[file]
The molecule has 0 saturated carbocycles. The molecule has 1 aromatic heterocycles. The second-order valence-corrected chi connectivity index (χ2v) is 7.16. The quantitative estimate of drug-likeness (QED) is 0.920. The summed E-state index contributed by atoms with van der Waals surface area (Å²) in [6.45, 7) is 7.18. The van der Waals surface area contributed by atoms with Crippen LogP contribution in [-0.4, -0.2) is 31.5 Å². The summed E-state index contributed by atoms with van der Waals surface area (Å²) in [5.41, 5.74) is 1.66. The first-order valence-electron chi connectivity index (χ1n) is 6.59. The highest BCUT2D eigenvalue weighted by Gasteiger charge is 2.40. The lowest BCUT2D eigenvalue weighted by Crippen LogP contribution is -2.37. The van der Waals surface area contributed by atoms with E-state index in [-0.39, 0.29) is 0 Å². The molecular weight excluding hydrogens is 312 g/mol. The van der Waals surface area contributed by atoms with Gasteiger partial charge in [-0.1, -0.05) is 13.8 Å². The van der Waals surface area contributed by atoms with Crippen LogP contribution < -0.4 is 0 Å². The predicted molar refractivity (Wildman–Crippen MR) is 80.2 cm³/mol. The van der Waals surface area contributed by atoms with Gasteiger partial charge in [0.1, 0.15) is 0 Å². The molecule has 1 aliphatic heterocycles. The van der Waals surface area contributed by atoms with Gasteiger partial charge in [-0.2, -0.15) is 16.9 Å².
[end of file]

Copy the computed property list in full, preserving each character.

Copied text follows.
The molecule has 0 saturated carbocycles. The molecule has 1 aromatic heterocycles. The second-order valence-corrected chi connectivity index (χ2v) is 7.16. The quantitative estimate of drug-likeness (QED) is 0.920. The summed E-state index contributed by atoms with van der Waals surface area (Å²) in [6.45, 7) is 7.18. The van der Waals surface area contributed by atoms with Crippen LogP contribution in [-0.4, -0.2) is 31.5 Å². The summed E-state index contributed by atoms with van der Waals surface area (Å²) in [5.41, 5.74) is 1.66. The first-order valence-electron chi connectivity index (χ1n) is 6.59. The highest BCUT2D eigenvalue weighted by Gasteiger charge is 2.40. The lowest BCUT2D eigenvalue weighted by Crippen LogP contribution is -2.37. The van der Waals surface area contributed by atoms with E-state index in [-0.39, 0.29) is 0 Å². The molecular weight excluding hydrogens is 312 g/mol. The van der Waals surface area contributed by atoms with Gasteiger partial charge in [-0.1, -0.05) is 13.8 Å². The van der Waals surface area contributed by atoms with Crippen LogP contribution < -0.4 is 0 Å². The predicted molar refractivity (Wildman–Crippen MR) is 80.2 cm³/mol. The van der Waals surface area contributed by atoms with Gasteiger partial charge in [0.1, 0.15) is 0 Å². The molecule has 1 aliphatic heterocycles. The van der Waals surface area contributed by atoms with Gasteiger partial charge in [-0.2, -0.15) is 16.9 Å².